Polymer brushes for friction control: Contributions of molecular simulations

Polymer brushes, which are composed of polymer chains attached at high densities from their ends to a surface, are prevalent in nature (e.g., synovial joints) and have attracted considerable attention due to their ability to modify the surface properties by imparting lubricity, bio-passivity, or stimuli-responsiveness. The frictional response can be modulated by adjusting the design parameters of synthetic brushes and the solvent in which they are immersed, although the mechanisms governing this phenomenon are still not very well understood. In order to gain insight into the dynamics of such soft matter systems, coarse-grained non-equilibrium molecular dynamics simulations have been used extensively. In this review article, we highlight the advantages and disadvantages of the coarse-grained models that have been used to simulate polymer brushes under shear. We discuss what, has been, and, can be, learned by using such models in PB friction simulations, as well as how they compare to theoretical descriptions and experimental results, highlighting the discrepancies, recognizing the limitations of simulations in recreating the experimental conditions, and how this gap can be bridged.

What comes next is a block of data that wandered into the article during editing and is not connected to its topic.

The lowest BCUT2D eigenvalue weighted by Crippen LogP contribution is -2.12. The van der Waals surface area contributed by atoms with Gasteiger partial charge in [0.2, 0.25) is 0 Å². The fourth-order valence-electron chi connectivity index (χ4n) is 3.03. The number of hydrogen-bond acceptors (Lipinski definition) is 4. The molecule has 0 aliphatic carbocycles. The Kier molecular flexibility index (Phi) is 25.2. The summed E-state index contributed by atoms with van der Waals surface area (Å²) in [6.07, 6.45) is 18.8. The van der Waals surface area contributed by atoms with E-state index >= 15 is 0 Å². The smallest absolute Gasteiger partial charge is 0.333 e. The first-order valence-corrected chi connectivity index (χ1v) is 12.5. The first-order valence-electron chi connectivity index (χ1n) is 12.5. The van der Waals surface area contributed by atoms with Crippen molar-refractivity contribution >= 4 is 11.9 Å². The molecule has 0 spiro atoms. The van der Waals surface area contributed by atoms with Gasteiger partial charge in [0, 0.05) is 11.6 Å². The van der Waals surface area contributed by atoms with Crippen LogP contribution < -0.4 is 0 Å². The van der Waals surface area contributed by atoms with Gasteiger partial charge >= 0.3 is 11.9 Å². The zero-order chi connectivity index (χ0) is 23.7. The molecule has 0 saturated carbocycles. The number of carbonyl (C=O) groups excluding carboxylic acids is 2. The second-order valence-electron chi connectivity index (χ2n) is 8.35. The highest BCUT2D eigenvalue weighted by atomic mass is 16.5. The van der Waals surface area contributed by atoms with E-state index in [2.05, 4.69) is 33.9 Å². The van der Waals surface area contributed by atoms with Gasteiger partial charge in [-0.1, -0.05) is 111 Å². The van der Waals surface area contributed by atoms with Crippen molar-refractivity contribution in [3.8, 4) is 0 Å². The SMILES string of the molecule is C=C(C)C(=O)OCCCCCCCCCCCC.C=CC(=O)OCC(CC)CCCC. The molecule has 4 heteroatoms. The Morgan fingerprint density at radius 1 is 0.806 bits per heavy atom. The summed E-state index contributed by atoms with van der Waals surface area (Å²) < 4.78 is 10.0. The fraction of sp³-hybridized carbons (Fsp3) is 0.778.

Authors: Mohamed A Abdelbar, James P Ewen, Daniele Dini, Stefano Angioletti-Uberti